Location and Climate
Singapore is a small, diamond-shaped island in the Southeastern Asia, lies just off the southern tip of the Malay Peninsula. To its north, linked by the causeway, stands Malaysia. To its south, across the Straits of Malacca lies the Indonesian archipelago.
It is about 137 km north of the Equator, while the size of the main Singapore is 42 km long and 23 km wide. Singapore consists of 63 islands, including the main island, widely known as Singapore Island but officially Pulau Ujong. There are ongoing land reclamation projects, which have increased its land area from 581.5 km2 (224.5 sq mi) in the 1960s to 704 km2 (271.8 sq mi) today; it may grow by another 100 km2 (38.6 sq mi) by 2030.The biggest of Singapore’s other islands are Pulau Tekong (18 sq km,) which is a military area but planned to be semi-residential; and Pulau Ubin (10 sq km,) which is a rural haven from the heart of Singapore.
As Singapore is the island, its deep water anchorage and natural harbor on the Strait of Malacca naturally makes it become a strategic location for shipping on the sea-route between the Indian Ocean and the South China Sea.
Singapore’s climate is typically tropical, humid, and sometimes uncomfortable with rainfall. But whenever you get used to the tropics, you won’t feel that discomfort. The temperature rarely drops below 20° C (68° F). During the daytime, it usually rises to 26° C (80° F), whereas the evening temperature is only slightly lower.
Humidity actually reaches 90% at night and goes down to 60-70% during the day, so to speak, the average daily humidity is 80-85%.
Rains and Singapore are like a twin brother. Lying in the tropical zone, the country is always moist and faces heavy rainfall; the rain in Singapore usually comes shortly, but intensively. Rainstorms cover about 40% of the period in the rainy season from November to January. Although Singapore faces heavy rainfalls, it lacks adequate water supply for its population and has to import the water from Malaysia. A worrying fact for the Singaporean is that its current water contract with Malaysia will not provide sufficient water supply for the next decade. The other alternatives such as desalination or water importation from Indonesia will raise the water cost up to almost 10 folds, thus levying a heavy burden on the Singaporeans. Singapore, an insular island, lacks fresh water till they have to pay for fresh water imported from Malaysia, but due to its expense, they may not sign the new contract for the next decade. In order to save bills, the authority has been finding the way to provide fresh water for Singaporeans on their own.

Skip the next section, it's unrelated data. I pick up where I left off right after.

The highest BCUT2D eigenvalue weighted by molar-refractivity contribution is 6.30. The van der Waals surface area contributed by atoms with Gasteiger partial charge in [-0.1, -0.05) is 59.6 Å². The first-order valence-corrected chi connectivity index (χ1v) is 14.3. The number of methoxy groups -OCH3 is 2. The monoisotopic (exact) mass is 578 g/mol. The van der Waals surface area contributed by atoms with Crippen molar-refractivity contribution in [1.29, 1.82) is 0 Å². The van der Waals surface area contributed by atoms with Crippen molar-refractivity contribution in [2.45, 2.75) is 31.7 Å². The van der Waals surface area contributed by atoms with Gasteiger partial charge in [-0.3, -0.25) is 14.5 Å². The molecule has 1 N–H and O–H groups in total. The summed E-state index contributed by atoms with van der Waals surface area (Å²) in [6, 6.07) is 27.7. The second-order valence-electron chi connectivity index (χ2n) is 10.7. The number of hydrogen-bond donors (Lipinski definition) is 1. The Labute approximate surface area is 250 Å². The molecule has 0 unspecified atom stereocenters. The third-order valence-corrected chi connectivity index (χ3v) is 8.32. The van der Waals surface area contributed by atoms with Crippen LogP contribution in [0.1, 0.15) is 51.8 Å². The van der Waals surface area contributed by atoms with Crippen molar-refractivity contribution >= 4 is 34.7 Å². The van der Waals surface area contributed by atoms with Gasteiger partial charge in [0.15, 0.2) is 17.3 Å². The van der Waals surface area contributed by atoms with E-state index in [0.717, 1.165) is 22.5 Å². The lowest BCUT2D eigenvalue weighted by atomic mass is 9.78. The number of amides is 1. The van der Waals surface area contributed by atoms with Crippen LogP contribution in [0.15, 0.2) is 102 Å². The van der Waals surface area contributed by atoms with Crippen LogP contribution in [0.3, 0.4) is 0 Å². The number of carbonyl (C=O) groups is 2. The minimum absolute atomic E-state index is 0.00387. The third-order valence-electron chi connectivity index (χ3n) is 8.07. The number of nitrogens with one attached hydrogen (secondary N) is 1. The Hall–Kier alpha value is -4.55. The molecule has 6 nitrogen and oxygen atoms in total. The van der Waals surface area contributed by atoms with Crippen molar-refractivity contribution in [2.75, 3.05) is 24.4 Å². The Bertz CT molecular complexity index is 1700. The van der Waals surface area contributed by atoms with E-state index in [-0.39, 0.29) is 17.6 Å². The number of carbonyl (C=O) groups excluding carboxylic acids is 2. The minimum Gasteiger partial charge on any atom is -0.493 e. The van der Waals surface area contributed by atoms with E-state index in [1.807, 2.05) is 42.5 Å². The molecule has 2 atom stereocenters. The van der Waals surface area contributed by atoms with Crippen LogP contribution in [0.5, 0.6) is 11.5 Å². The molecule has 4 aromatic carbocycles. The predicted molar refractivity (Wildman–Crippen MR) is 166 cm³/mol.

There are 4 seasons in Singapore but the two of them are the main ones. These are the Northeast Monsoon and the Southwest Monsoon Season, interrupted in betweens by two short inter-monsoon periods.
1. North-East Monsoon Season (December to March)
Northeast winds sometimes reaching 20 km/hr. Cloudy climatic state covers from December and January with frequent afternoon rainfalls. Occurrence of widespread moderate to hard rain lasts from 1 to 3 days at the extension. It is relatively drier in February until early March. Also normally windy with wind speeds sometimes reaching 30 to 40 km/hr from January to February.
2. Pre South-West Monsoon (April to May)
Light and alterable winds, with afternoon and early evening heavy rains, including frequent thunder.
3. South-West Monsoon Season (June to September)
Southeast and Southwest winds. Early morning “Sumatra,” Line squalls normally happens in this misty period.
4. Pre North-East Monsoon (October to November)
Moderate to alterable winds with sea breezes in the afternoon. Also, thunders and rainfalls in the late afternoon and early evening.
Travelers may not find an ideal climate in Singapore sometimes; however, the charm of this unique destination attracts large number of visitors everyday and the climatic concern appears to be trivial